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I have spent much of the last few decades trying to figure out what the Anzac legend does mean, but also what it should mean. Nations need their myths and legends and we have those around Anzac and Australian soldiery.

The legend of Anzac was that in World War One we produced quite extraordinary forces, and again in World War Two, and with few exceptions we have produced quality forces to this day.

The forces we sent to Korea, Malaysia and to Vietnam, and then to East Timor, Iraq and Afghanistan, and to all our peacekeeping missions, can stand with the best.

There are exceptions and rarely have those exceptions been the fault of the troops, but normally of governments who put them into a situation where they failed.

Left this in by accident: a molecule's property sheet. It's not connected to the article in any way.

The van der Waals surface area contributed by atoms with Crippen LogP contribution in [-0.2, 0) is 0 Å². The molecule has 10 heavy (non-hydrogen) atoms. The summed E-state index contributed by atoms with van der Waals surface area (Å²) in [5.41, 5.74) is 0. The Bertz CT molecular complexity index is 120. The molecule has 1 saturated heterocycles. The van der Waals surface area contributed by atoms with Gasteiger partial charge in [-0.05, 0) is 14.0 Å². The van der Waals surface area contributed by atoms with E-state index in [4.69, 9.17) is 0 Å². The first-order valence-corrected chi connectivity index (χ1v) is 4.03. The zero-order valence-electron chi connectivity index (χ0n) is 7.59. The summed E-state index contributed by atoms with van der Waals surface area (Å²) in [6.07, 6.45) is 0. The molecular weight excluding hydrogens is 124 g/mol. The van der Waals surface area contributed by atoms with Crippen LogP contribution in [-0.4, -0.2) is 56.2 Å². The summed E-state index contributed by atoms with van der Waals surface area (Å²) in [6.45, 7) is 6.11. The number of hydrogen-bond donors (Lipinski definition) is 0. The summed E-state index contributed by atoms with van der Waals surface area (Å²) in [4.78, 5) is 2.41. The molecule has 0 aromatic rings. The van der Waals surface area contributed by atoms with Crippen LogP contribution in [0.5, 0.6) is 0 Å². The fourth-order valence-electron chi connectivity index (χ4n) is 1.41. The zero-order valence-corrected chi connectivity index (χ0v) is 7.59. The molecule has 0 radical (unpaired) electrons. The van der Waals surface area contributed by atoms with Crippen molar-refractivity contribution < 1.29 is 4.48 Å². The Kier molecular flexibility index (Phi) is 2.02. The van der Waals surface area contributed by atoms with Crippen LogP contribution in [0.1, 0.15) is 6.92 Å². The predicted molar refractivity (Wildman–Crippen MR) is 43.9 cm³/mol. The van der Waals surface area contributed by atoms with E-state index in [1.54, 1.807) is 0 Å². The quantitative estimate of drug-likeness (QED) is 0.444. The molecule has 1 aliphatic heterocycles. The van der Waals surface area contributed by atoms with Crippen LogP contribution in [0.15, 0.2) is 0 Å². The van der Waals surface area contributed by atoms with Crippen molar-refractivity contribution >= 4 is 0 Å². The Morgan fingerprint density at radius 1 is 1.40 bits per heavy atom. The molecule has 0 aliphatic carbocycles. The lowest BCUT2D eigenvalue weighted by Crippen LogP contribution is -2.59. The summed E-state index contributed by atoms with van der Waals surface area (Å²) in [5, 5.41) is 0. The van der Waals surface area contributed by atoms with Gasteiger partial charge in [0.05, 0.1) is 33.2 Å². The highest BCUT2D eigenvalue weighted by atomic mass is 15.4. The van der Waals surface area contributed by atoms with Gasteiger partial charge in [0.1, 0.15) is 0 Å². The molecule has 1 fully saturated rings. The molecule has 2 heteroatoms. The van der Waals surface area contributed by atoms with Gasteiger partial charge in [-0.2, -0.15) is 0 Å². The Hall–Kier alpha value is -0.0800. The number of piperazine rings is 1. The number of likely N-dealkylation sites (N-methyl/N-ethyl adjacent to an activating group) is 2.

I subscribe to the myth that we are the best soldiers in the world on one day of the year, on Anzac Day. On every other day of the year it is our duty as military and national leaders to be brutally honest.

Disaster soon follows if you start believing your own myths. Most Australians think that the Australian experience of conflict is the Anzac tradition, and we celebrate that as both myth and legend.

I don’t agree that the Anzac tradition is the underlying characteristic of the Australian experience of conflict. In my view, the Australian experience of conflict is unpreparedness, ironically, overcome by the Anzacs.

If you look at every conflict that we have been involved in, you will find unpreparedness behind the heroic efforts of our soldiers. We have been heroic and capable but also very, very lucky.

Someone once said that military history is normal history with the boring bits taken out. War and conflict is the normal state of human affairs yet we in Australia tend to treat conflict like we treat bushfires; suffer them, report on them, commemorate the sacrifice, mend the damage, forget the lessons and face the fires again in a cycle of unpreparedness.